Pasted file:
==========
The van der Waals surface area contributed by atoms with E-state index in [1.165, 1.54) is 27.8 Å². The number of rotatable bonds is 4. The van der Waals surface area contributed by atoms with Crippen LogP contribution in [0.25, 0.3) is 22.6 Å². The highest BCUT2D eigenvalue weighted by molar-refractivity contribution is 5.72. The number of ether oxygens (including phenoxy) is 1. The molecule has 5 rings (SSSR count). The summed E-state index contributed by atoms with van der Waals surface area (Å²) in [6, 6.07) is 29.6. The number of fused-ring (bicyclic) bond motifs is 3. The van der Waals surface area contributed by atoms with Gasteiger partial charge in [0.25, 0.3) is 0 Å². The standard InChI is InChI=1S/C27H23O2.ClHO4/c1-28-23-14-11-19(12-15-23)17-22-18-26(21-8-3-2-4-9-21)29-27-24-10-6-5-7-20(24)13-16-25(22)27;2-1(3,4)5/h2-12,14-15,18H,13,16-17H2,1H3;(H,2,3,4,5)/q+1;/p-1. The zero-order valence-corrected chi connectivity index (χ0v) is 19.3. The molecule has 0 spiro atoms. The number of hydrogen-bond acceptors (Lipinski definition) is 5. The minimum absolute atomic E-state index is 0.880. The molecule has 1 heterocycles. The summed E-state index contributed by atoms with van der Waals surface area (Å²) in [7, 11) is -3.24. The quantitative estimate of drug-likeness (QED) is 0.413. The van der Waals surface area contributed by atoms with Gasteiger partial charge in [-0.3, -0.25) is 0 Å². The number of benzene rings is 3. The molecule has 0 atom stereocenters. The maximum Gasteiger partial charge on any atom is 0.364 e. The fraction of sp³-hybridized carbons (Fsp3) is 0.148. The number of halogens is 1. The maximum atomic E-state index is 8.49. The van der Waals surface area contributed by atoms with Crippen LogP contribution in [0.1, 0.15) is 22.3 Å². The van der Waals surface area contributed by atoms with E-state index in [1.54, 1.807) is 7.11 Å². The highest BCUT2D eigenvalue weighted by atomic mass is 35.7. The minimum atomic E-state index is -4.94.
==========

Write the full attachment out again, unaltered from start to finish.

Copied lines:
The van der Waals surface area contributed by atoms with E-state index in [1.165, 1.54) is 27.8 Å². The number of rotatable bonds is 4. The van der Waals surface area contributed by atoms with Crippen LogP contribution in [0.25, 0.3) is 22.6 Å². The highest BCUT2D eigenvalue weighted by molar-refractivity contribution is 5.72. The number of ether oxygens (including phenoxy) is 1. The molecule has 5 rings (SSSR count). The summed E-state index contributed by atoms with van der Waals surface area (Å²) in [6, 6.07) is 29.6. The number of fused-ring (bicyclic) bond motifs is 3. The van der Waals surface area contributed by atoms with Gasteiger partial charge in [0.25, 0.3) is 0 Å². The standard InChI is InChI=1S/C27H23O2.ClHO4/c1-28-23-14-11-19(12-15-23)17-22-18-26(21-8-3-2-4-9-21)29-27-24-10-6-5-7-20(24)13-16-25(22)27;2-1(3,4)5/h2-12,14-15,18H,13,16-17H2,1H3;(H,2,3,4,5)/q+1;/p-1. The zero-order valence-corrected chi connectivity index (χ0v) is 19.3. The molecule has 0 spiro atoms. The number of hydrogen-bond acceptors (Lipinski definition) is 5. The minimum absolute atomic E-state index is 0.880. The molecule has 1 heterocycles. The summed E-state index contributed by atoms with van der Waals surface area (Å²) in [7, 11) is -3.24. The quantitative estimate of drug-likeness (QED) is 0.413. The van der Waals surface area contributed by atoms with Gasteiger partial charge in [-0.3, -0.25) is 0 Å². The number of benzene rings is 3. The molecule has 0 atom stereocenters. The maximum Gasteiger partial charge on any atom is 0.364 e. The fraction of sp³-hybridized carbons (Fsp3) is 0.148. The number of halogens is 1. The maximum atomic E-state index is 8.49. The van der Waals surface area contributed by atoms with Crippen LogP contribution in [0.1, 0.15) is 22.3 Å². The van der Waals surface area contributed by atoms with E-state index in [1.54, 1.807) is 7.11 Å². The highest BCUT2D eigenvalue weighted by atomic mass is 35.7. The minimum atomic E-state index is -4.94.